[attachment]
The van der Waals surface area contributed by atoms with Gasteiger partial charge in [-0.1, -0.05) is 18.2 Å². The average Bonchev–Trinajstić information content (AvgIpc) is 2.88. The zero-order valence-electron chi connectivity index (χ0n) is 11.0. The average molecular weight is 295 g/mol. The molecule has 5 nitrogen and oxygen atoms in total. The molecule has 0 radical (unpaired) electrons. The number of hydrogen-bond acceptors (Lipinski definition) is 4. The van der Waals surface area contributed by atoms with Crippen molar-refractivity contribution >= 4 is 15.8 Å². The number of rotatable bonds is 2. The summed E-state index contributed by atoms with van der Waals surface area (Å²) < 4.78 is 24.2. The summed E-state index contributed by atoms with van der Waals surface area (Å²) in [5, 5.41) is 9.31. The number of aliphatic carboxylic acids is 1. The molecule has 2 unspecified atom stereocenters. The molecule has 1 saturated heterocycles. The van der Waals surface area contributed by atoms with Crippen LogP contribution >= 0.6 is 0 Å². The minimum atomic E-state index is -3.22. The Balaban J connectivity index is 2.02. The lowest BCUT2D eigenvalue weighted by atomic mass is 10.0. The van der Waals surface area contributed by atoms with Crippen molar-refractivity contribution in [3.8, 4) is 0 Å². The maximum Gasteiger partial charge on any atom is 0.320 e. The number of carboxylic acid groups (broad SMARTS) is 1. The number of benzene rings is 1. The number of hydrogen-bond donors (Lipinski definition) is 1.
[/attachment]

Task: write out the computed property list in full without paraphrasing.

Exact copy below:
The van der Waals surface area contributed by atoms with Gasteiger partial charge in [-0.1, -0.05) is 18.2 Å². The average Bonchev–Trinajstić information content (AvgIpc) is 2.88. The zero-order valence-electron chi connectivity index (χ0n) is 11.0. The average molecular weight is 295 g/mol. The molecule has 5 nitrogen and oxygen atoms in total. The molecule has 0 radical (unpaired) electrons. The number of hydrogen-bond acceptors (Lipinski definition) is 4. The van der Waals surface area contributed by atoms with Crippen molar-refractivity contribution >= 4 is 15.8 Å². The number of rotatable bonds is 2. The summed E-state index contributed by atoms with van der Waals surface area (Å²) < 4.78 is 24.2. The summed E-state index contributed by atoms with van der Waals surface area (Å²) in [5, 5.41) is 9.31. The number of aliphatic carboxylic acids is 1. The molecule has 2 unspecified atom stereocenters. The molecule has 1 saturated heterocycles. The van der Waals surface area contributed by atoms with Crippen LogP contribution >= 0.6 is 0 Å². The minimum atomic E-state index is -3.22. The Balaban J connectivity index is 2.02. The lowest BCUT2D eigenvalue weighted by atomic mass is 10.0. The van der Waals surface area contributed by atoms with Crippen molar-refractivity contribution in [3.8, 4) is 0 Å². The maximum Gasteiger partial charge on any atom is 0.320 e. The number of carboxylic acid groups (broad SMARTS) is 1. The number of benzene rings is 1. The number of hydrogen-bond donors (Lipinski definition) is 1.